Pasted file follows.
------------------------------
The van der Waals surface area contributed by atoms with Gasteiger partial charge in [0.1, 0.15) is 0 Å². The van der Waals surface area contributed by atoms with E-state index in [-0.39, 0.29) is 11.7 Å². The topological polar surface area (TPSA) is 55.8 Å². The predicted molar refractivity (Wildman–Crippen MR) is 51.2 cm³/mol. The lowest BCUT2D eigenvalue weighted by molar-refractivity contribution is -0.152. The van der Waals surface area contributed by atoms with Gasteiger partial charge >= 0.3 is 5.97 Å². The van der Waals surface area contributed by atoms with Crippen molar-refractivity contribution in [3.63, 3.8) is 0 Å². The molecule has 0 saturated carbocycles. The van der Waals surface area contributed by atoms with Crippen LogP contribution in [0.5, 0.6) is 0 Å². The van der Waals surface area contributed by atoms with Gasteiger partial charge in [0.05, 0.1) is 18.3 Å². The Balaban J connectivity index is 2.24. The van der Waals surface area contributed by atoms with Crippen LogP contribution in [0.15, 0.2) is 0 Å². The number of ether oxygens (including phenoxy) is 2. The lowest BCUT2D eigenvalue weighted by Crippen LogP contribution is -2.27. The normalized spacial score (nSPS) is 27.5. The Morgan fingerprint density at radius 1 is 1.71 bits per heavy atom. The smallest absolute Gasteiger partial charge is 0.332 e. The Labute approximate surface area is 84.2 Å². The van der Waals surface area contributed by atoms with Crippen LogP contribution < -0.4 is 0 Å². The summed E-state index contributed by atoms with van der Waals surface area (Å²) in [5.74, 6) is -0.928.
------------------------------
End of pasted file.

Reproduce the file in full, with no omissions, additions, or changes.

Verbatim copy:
The van der Waals surface area contributed by atoms with Gasteiger partial charge in [0.1, 0.15) is 0 Å². The van der Waals surface area contributed by atoms with E-state index in [-0.39, 0.29) is 11.7 Å². The topological polar surface area (TPSA) is 55.8 Å². The predicted molar refractivity (Wildman–Crippen MR) is 51.2 cm³/mol. The lowest BCUT2D eigenvalue weighted by molar-refractivity contribution is -0.152. The van der Waals surface area contributed by atoms with Gasteiger partial charge >= 0.3 is 5.97 Å². The van der Waals surface area contributed by atoms with Crippen molar-refractivity contribution in [3.63, 3.8) is 0 Å². The molecule has 0 saturated carbocycles. The van der Waals surface area contributed by atoms with Crippen LogP contribution in [0.5, 0.6) is 0 Å². The van der Waals surface area contributed by atoms with Gasteiger partial charge in [0.05, 0.1) is 18.3 Å². The Balaban J connectivity index is 2.24. The van der Waals surface area contributed by atoms with Crippen LogP contribution in [0.15, 0.2) is 0 Å². The number of ether oxygens (including phenoxy) is 2. The lowest BCUT2D eigenvalue weighted by Crippen LogP contribution is -2.27. The normalized spacial score (nSPS) is 27.5. The Morgan fingerprint density at radius 1 is 1.71 bits per heavy atom. The smallest absolute Gasteiger partial charge is 0.332 e. The Labute approximate surface area is 84.2 Å². The van der Waals surface area contributed by atoms with Crippen LogP contribution < -0.4 is 0 Å². The summed E-state index contributed by atoms with van der Waals surface area (Å²) in [5.74, 6) is -0.928.